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Spectrum bias: why generalists and specialists do not connect
  1. Michael Jelinek
  1. St Vincent’s Hospital; Melbourne, Victoria, Australia

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    Coronary artery disease (CAD) exists in a spectrum: it ranges from the early lesions seen in young victims of trauma1 through to sudden cardiac death or myocardial infarction with cardiogenic shock. Yet diagnostic studies that compare the clinical features and diagnostic tests with a reference standard usually act as if the disease was a homogeneous entity. This dichotomous approach to diagnostic accuracy is measured as sensitivity and specificity, likelihood ratios, diagnostic odds ratios, and the area under the receiver-operator characteristic curve.2 Ransahoff and Feinstein recognised that “unless an appropriately broad spectrum is chosen for the diseased and non-diseased patients who comprise the study population,” the diagnostic test may result in spurious estimates of diagnostic performance.3 However, this article argues that it is not possible to have a sufficiently broad spectrum of patients to be of value in a single description of diagnosis, prognosis, and therapy of any common condition such as CAD.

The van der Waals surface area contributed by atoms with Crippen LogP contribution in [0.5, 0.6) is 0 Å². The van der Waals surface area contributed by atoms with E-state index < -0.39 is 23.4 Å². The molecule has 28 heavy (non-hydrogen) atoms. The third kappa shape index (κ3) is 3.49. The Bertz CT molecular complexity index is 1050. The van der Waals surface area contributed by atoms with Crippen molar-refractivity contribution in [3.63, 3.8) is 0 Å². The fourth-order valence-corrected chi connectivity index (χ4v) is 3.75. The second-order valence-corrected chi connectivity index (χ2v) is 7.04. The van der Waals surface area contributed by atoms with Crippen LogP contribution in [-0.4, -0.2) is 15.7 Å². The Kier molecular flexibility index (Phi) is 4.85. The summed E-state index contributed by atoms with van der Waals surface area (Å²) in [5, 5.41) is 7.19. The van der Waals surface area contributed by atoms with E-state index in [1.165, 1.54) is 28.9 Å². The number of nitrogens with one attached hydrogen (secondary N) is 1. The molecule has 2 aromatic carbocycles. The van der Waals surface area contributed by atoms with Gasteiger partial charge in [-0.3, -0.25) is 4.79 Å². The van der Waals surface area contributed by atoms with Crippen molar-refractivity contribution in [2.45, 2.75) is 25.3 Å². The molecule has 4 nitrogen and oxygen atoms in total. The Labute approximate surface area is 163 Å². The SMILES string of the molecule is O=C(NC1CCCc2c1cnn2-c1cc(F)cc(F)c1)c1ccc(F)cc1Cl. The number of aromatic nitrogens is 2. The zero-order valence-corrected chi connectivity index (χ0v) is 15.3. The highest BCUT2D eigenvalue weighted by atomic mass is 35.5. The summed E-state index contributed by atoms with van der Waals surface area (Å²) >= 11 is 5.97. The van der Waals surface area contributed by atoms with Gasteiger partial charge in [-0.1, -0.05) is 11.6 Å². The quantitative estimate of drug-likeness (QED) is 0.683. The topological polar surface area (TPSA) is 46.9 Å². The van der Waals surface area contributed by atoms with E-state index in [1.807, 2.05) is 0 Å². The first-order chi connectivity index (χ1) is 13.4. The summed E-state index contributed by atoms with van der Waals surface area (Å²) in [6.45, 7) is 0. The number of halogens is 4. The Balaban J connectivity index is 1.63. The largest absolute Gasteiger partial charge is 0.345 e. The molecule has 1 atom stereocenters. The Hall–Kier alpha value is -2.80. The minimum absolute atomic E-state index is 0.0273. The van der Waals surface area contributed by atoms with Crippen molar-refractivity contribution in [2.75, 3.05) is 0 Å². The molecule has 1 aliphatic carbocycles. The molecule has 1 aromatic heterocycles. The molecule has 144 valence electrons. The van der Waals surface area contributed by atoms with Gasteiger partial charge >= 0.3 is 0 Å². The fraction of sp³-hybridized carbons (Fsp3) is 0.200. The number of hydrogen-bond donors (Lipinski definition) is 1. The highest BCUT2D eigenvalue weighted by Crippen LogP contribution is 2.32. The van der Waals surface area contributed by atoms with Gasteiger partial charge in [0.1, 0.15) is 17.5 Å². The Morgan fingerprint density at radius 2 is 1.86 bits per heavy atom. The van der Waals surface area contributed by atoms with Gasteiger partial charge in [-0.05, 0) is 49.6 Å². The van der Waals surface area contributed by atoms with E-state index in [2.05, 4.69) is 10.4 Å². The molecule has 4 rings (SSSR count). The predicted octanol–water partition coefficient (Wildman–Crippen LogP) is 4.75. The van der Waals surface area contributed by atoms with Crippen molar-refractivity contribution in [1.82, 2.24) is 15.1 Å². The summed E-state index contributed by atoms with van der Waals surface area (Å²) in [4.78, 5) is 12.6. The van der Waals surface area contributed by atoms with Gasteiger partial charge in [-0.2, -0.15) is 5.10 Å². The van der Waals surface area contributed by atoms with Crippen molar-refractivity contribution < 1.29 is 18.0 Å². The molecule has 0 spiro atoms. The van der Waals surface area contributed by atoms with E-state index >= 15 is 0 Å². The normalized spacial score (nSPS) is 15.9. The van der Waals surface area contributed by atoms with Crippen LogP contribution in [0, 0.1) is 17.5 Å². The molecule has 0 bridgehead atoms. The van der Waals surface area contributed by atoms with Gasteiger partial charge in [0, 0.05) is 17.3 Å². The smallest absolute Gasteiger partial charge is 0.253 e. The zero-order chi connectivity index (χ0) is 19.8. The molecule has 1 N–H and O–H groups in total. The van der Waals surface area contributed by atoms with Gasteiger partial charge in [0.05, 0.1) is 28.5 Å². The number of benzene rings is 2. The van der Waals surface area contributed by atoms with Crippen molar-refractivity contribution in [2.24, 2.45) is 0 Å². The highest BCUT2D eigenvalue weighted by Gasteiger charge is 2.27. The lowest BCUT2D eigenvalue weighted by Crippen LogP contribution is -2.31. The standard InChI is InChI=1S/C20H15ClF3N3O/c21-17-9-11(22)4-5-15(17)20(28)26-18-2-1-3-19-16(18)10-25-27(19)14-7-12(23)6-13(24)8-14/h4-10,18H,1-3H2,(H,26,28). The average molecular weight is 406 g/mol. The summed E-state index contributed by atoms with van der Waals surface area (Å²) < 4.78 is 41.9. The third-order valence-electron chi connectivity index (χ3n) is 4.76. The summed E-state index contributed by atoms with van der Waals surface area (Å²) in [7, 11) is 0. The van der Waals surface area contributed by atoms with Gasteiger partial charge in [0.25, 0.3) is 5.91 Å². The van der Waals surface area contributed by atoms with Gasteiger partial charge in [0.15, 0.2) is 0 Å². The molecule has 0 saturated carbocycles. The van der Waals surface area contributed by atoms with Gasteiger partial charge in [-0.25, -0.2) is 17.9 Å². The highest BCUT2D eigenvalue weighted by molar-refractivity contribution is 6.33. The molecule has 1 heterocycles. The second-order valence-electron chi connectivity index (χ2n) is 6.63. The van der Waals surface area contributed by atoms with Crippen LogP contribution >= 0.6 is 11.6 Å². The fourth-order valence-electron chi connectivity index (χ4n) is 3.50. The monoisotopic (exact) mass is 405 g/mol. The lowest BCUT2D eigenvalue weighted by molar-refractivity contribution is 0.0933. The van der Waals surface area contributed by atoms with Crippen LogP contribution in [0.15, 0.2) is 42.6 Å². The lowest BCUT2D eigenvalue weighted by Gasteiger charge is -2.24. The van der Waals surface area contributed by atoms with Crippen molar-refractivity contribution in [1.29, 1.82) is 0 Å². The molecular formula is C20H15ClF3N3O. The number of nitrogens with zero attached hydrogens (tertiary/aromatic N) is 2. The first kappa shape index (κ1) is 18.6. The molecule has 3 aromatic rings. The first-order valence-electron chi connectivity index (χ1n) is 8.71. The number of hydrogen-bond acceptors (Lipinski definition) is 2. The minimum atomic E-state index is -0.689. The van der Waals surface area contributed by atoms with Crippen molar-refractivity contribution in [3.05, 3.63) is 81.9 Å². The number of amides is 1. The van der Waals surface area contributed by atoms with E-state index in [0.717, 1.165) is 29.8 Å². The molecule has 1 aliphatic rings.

The clinical and diagnostic features of disease such as CAD change with increasing severity of the disease. Generalists, particularly primary care clinicians, are likely to see less severe manifestations of CAD than specialists. Hence, depending on the level of specialisation of the clinician, disease presentation may create spurious clinical associations or miss legitimate clinical associations.

    The solution proposed for this differing disease presentation in different clinical contexts is to recognise that …

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